Nomadology: The War Machine – Culture War slash The Discourse

Now I’m going to go somewhere completely unrelated. I shouldn’t be surprised that in D&G’s essay about the war machine they somehow managed to succinctly describe culture war online discourse, but goddamn if this doesn’t sum things up.

Similarly, feelings become uprooted from the interiority of a “subject,” to be projected violently outward into a milieu of pure exteriority that lends them an incredible velocity, a catapulting force: love or hate, they are no longer feelings but affects.

To me, this is talking about the way that, at this current point in our cultural conversations, people too easily project their own feelings about a particular piece of art – whether those are positive feelings the person wishes to defend, or negative feelings they wish to reify and attack in the form of other cultural commentators. Now, that projection wouldn’t necessarily have to be a bad thing, but the word here “velocity” ties in to a thread that D&G will pick up later where they’re talking about the difference between weapons and tools. They suggest that speed is the defining aspect of a weapon, and gravity is the aspect that defines a tool. They don’t really define what they mean by gravity here – or if they did, I missed it – but I think that ties in perfectly with this little cultural tangent that jumped out at me here.

Shooting off a tweet or a twitter thread is fast, and anyone who’s spent any amount of time on twitter knows it can be a weapon. On the other hand there’s gravity, which I take to be the serious and measured consideration of a piece of art or culture – allowing yourself to be caught up in the gravity of it, to consider it on its own terms, consider how its gravity interacts with your own, and not simply react with speed, basic love or hate.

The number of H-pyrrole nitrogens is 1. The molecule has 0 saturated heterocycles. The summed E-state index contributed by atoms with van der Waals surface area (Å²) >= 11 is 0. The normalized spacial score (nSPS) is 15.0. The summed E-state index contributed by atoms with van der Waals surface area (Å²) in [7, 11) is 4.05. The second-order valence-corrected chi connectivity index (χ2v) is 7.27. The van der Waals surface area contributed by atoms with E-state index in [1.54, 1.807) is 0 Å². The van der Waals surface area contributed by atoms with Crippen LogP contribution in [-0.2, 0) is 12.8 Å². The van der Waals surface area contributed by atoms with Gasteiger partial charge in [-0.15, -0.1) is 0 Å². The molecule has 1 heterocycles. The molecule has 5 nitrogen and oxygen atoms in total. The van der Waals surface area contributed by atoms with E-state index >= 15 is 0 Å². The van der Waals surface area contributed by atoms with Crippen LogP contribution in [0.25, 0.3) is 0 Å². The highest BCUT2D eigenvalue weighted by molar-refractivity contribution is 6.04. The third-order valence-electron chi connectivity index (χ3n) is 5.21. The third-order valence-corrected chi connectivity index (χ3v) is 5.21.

There’s another section later on:

In a sense, it could be said that […] thought has never had anything but laughable gravity. But that is all it requires: for us not to take it seriously. Because that makes it all the easier for it to think for us […]. Because the less people take thought seriously, the more they think in conformity with what the State wants. Truly, what man of the State has not dreamed of that paltry impossible thing — to be a thinker?

This certainly seems to tie into the culture war discussions around art, and that seemingly innocuous phrase that has served to flatten the very idea of cultural criticism: Let people enjoy things.

People are allowed to enjoy whatever hollow pap they want, but the sentiment is also used to discourage criticism and conversation that might focus on a piece of media’s flaws – particularly ideological ones. You only need to look at the involvement of the US military in the production of Marvel films, and the way the ideology of the films is in support of US imperialism and hegemony to see how something as seemingly wholesome at first glance as “let people enjoy things” is actually the death knell for both challenging art and vital cultural criticism.

And it’s that final bit that really grabs me – “what man of the State has not dreamed of that paltry impossible thing – to be a thinker?” Just think of all the lib-brained takes being churned out by the commentariat week after week – all these people who consider themselves to be true thinkers but who unquestioningly regurgitate the ideology of the State. Maybe it’s always been this bad, but D&G certainly feel prophetic here.

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